The product p, which normally is of a granular nodular character, is introduced into the vacuum chamber 4 of the vessel 2 through the airlock 10, whereupon it is deposited on the belt 14 at a generally uniform height (FIG. 1). The belt 14 transports the product p through the successive zones 16 in which it is subjected to both microwave and infrared radiation. The two types of radiation cause moisture within the product to escape and enter the chamber 4 from which it is withdrawn by the vacuum pump 8. The dried product p leaves the vacuum chamber 4 through the airlock 12.
Within any zone 16 of the chamber 4, microwave radiation from the generator 24 for that zone reflects off of the surfaces of the vessel 2 and the septums 20 and loses any uniformity in polarization that it may have had. This radiation reaches the product p on the belt 14 and excites the molecules of water within the product p, in effect heating the product p from the inside out. Even though the plate 30 of the radiator A is essentially solid metal, it still is virtually transparent to the microwave radiation. Indeed, that radiation passes through the trifoliate apertures 34, so the plate 30 does not shield the product p. In this regard, if the microwave radiation were of predictable polarization, it would be possible to use simple, straight, slots, each about one-half the wavelength long and spaced at intervals of about one-quarter to one-half the wavelength. However, since the polarization of the incident radiation is random, the apertures 34 must be configured to accommodate whatever polarization presents itself. The trifoliate configuration that has been found to best accommodate all incident polarizations.
The heaters 32, on the other hand, elevate the temperature of the plate 30 and cause it to emit infrared radiation which is directed toward the product p on the belt 14. This radiation, in contrast to the microwave radiation, heats the product p from the outside in. Indeed, by reason of the large surface area on the plate 30, substantial infrared radiation is directed toward the product p without developing excessively high temperatures within the vacuum chamber 4.
The outside-in temperature profile produced by the infrared radiation from the heaters 32 of the plates 30 counteracts the inside-out temperature profile produced by the microwave radiation. As a result, the product p experiences a rise in temperature which is generally uniform throughout that product p, both from the standpoint of the individual nodules and the product p as a whole. In other words, the product p as its temperature is elevated possesses a generally uniform temperature which is ideal for some types of products. Since, the heating takes place within the low pressure atmosphere of the vacuum chamber 32, the moisture boils at a temperature much lower than the traditional boiling point associated with water, so the product is dried without subjecting it to excessively high temperatures.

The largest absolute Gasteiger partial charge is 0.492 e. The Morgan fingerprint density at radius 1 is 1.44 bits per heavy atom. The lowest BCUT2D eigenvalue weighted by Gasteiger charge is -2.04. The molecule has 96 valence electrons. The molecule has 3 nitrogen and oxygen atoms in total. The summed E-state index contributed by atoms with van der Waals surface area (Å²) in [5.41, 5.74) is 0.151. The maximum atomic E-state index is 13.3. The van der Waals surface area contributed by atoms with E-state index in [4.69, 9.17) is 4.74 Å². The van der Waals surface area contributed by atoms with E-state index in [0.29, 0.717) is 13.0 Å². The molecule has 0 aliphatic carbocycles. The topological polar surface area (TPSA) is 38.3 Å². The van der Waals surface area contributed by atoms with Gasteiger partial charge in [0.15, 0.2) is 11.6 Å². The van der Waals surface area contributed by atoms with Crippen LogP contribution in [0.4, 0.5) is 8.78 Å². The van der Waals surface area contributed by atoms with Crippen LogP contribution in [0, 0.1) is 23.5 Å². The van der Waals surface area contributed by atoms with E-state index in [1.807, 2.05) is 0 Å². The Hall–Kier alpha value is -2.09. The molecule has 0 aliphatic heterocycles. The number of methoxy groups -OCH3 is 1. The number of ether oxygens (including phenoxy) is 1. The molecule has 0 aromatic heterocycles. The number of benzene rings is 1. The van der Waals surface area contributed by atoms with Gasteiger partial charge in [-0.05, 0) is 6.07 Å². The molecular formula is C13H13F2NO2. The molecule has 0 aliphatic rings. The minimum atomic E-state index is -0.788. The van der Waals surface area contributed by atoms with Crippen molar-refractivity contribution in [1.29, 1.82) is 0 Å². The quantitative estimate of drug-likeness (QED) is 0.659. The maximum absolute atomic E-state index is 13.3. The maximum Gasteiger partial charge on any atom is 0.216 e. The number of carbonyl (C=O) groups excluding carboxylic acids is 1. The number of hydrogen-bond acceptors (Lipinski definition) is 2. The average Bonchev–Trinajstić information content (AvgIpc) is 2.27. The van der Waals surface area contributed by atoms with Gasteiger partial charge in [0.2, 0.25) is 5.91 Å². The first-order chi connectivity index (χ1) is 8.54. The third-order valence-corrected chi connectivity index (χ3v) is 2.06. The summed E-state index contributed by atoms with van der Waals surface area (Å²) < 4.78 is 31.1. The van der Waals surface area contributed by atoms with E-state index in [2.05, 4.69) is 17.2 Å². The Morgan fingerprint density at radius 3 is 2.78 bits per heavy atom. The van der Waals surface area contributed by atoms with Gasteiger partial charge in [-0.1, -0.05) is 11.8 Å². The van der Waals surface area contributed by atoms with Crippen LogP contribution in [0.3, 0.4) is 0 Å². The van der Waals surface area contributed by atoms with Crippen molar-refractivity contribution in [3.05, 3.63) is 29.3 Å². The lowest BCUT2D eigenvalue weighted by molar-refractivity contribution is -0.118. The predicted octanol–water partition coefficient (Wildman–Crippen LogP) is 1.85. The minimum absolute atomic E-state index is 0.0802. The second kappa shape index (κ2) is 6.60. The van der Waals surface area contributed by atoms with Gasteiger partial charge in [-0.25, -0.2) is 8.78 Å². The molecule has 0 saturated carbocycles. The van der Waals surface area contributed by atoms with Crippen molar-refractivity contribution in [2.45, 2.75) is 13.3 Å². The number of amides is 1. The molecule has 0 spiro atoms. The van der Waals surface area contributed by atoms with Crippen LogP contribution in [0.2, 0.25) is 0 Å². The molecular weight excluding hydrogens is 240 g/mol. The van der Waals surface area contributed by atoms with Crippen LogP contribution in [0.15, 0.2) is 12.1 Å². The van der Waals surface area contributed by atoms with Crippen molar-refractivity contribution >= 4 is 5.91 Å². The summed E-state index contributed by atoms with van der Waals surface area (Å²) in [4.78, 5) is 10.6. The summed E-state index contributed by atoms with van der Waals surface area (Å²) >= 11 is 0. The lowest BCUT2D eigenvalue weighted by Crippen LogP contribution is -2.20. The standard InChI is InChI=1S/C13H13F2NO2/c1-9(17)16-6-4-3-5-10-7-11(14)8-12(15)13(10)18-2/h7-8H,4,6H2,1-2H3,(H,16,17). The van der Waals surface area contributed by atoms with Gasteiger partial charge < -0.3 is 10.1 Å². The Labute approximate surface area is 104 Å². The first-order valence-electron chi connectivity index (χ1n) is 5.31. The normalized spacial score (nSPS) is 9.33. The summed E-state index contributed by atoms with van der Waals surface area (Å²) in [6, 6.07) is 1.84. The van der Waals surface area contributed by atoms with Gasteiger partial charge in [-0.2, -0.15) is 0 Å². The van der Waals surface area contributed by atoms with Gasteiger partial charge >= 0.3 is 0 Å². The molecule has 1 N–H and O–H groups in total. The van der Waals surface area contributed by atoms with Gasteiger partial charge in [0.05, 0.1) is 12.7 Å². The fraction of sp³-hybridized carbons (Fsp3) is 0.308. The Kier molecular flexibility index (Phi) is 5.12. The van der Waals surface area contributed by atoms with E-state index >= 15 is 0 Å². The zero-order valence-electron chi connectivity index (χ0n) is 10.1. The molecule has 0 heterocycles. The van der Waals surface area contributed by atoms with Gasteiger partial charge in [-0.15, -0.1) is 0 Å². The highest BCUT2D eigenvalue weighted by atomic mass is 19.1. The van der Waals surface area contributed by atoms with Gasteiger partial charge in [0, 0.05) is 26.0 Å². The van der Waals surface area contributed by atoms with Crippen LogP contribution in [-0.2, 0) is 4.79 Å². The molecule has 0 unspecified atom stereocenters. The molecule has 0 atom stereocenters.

This invention is intended to cover all changes and modifications of the example of the invention herein chosen for purposes of the disclosure which do not constitute departures from the spirit and scope of the invention.
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|U.S. Classification||219/685, 34/259, 219/701, 219/748|
|International Classification||A23L3/54, F26B17/04, F26B5/04, H05B6/78|
|Cooperative Classification||F26B5/041, F26B5/048, H05B6/782, F26B17/04, A23L3/54, H05B2206/046|
|European Classification||A23L3/54, F26B17/04, F26B5/04G, F26B5/04B, H05B6/78F|
|Mar 30, 1987||AS||Assignment|
Owner name: MCDONNELL DOUGLAS CORPORATION, A CORP. OF MD.
Free format text: ASSIGNMENT OF ASSIGNORS INTEREST.;ASSIGNORS:WEAR, FREDERICK C.;HEIL, GARRET G.;MC KINNEY, HOWARD F.;REEL/FRAME:004687/0013
Effective date: 19870326
Owner name: MCDONNELL DOUGLAS CORPORATION,MISSOURI
Free format text: ASSIGNMENT OF ASSIGNORS INTEREST;ASSIGNORS:WEAR, FREDERICK C.;HEIL, GARRET G.;MC KINNEY, HOWARD F.;REEL/FRAME:004687/0013
Effective date: 19870326
|Dec 26, 1991||FPAY||Fee payment|
Year of fee payment: 4
|Jan 7, 1992||REMI||Maintenance fee reminder mailed|
|Jan 23, 1992||REMI||Maintenance fee reminder mailed|
|Nov 20, 1995||FPAY||Fee payment|
Year of fee payment: 8
|Nov 23, 1999||FPAY||Fee payment|
Year of fee payment: 12
|Feb 3, 2003||AS||Assignment|
Owner name: WASHING STATE UNIVERSITY FOUNDATION, WASHINGTON
Free format text: ASSIGNMENT OF ASSIGNORS INTEREST;ASSIGNOR:MCDONNELL DOUGLAS CORPORATION;REEL/FRAME:013712/0811
Effective date: 20021212